By Carey Gillam
(Reuters) - The storm was just so sudden, South Dakota cattle rancher Kathy Jobgen remembers.
A freezing rain, followed by an avalanche of four feet of snow and winds of 70 miles an hour, hit thousands of cattle still grazing on "summer pastures" at a time when the animals had not yet grown their protective winter coats and were ill prepared for the harsh conditions.
Swirling snow lodged in some of the animals' lungs, suffocating them. Hypothermia killed more. And others were caught in gullies, or plunged off slickened rock ledges, livestock experts said.
"I've been in this business 50 years and I've never seen anything like this," said Jobgen, who estimated her family lost nearly half of its herd of 350 when the storm swept through October 3-5. "The vision of seeing all these cattle dead is something you can't wipe out of our eyes."
South Dakota had the sixth-largest cattle herd in the United States with some 3.85 million head in January 2013, according to the U.S. Agriculture Department. Most of those are in the western part of the state, where the storm struck, leaving carcasses strewn on the Plains and hitting ranchers with tens of millions of dollars in losses.
Dustin Oedekoven, South Dakota state veterinarian, said reports to his office so far total about 3,300 head of cattle dead. But he estimates the number will eventually reach 20,000.
"It really is going to take a hit on the industry here," Oedekoven said.
South Dakota Governor Dennis Daugaard on Friday issued an executive order allowing truckers carrying cattle carcasses in the state to exceed normal weight limits to help expedite removal of the dead animals.
"The weekend blizzard already has caused untold devastation," the governor said in a statement. "The number of livestock actually lost in the storm isn't certain, but it will range in the thousands of head."
Ranchers are both trying to bury animals and haul them to roadways where renderers will remove the bodies. But while the snow melt has allowed for roadways to be cleared, the pastures in many areas are flooded or too muddy to access, making it hard to collect carcasses and to care for surviving animals.
Silvia Christen, executive director of the South Dakota Stockgrowers Association, said most cattle ranchers do not carry private insurance policies because they are cost prohibitive and have exclusions that would have ruled out coverage in this situation anyway.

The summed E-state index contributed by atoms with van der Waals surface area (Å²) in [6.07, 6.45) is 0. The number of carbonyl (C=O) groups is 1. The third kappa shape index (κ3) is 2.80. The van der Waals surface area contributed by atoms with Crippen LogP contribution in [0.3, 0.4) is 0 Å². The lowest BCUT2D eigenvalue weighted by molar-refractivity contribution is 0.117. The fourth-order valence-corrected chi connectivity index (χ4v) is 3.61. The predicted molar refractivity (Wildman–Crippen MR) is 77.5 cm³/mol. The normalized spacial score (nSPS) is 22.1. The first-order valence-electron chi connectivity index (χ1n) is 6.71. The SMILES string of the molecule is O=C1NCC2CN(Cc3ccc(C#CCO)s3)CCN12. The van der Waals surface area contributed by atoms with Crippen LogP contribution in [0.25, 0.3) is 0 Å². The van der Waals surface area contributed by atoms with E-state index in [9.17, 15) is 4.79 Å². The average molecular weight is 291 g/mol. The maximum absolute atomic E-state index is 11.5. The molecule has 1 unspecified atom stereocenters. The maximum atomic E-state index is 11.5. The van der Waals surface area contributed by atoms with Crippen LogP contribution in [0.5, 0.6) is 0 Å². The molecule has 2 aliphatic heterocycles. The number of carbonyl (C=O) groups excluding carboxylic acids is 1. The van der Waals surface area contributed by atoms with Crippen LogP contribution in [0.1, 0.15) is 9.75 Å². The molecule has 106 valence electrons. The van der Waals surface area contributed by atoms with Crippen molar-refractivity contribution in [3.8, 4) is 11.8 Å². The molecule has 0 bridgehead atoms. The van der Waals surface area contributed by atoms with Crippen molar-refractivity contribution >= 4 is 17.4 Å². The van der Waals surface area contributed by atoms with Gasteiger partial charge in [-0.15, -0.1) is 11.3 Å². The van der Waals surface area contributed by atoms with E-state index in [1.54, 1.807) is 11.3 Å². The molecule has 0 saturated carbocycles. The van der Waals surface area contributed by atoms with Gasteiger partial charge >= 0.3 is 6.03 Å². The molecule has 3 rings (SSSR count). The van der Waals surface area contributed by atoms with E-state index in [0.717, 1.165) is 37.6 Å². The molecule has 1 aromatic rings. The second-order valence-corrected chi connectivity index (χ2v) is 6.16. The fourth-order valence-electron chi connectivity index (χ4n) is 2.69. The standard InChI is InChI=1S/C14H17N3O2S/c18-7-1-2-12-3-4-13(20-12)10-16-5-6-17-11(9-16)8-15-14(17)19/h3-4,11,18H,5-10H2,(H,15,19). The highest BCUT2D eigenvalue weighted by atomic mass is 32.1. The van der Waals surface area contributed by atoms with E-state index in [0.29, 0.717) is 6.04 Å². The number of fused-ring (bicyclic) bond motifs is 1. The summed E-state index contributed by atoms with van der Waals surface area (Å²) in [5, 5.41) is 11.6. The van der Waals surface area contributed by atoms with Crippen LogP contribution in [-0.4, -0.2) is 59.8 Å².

She said the ranchers' only financial assistance would be found in a disaster program that is part of a proposed U.S. farm bill. But the U.S. government shutdown and delays in passing a new farm bill have left ranchers with no assistance.
Ranchers are not able to even consult with their U.S. Farm Service Agency representatives on how to document their cattle losses, since the FSA workers are on furlough because of the shutdown, she said.
Christen said each calf lost has a market value of roughly $800-$900 and each cow is valued at about $1,800, so the total losses could easily be in the tens of millions of dollars.
"This is a major financial loss for these ranchers," she said. As well, she said, the emotional loss has been wrenching.
"The ranchers care deeply for these animals. To find so many of them have perished in this storm is really emotionally devastating," she said.
The South Dakota disaster could compound an already tight U.S. cattle supply situation in the spring, which could keep beef prices at or near record levels, Chicago Mercantile Exchange livestock traders said on Monday.
The spring is when a lot of the calves that were lost would have come to market. That is likely to help put a floor beneath prices for April 2014 delivery of feeder cattle. The April contract settled on Monday at 135.650 cents per pound, up 0.375 cent.
U.S. Senator Tim Johnson, a South Dakota Democrat, has been urging Congress to reopen the government so livestock disaster aid programs can move forward. Johnson's spokesman, Perry Plumart, said Monday that the senator's office has been in touch with ranchers from around the state and heard losses as high as 80,000 animals.
Gary Cammack, a rancher from Union Center, South Dakota, who runs about 500 cows on 10,000 acres, said the suddenness and severity of the storm caught everyone off guard. So far, Cammack and his family have counted about 120 animals dead.
"Within 24 hours after the storm broke, we knew it was going to be bad. When we went out looking for them, there were cattle stacked up in every fence corner. They just gave up and died there," said Cammack.
(Reporting By Carey Gillam in Kansas City; Additional reporting by Theopolis Waters in Chicago; Editing by Greg McCune and Steve Orlofsky)
- Natural Phenomena
- Nature & Environment
- South Dakota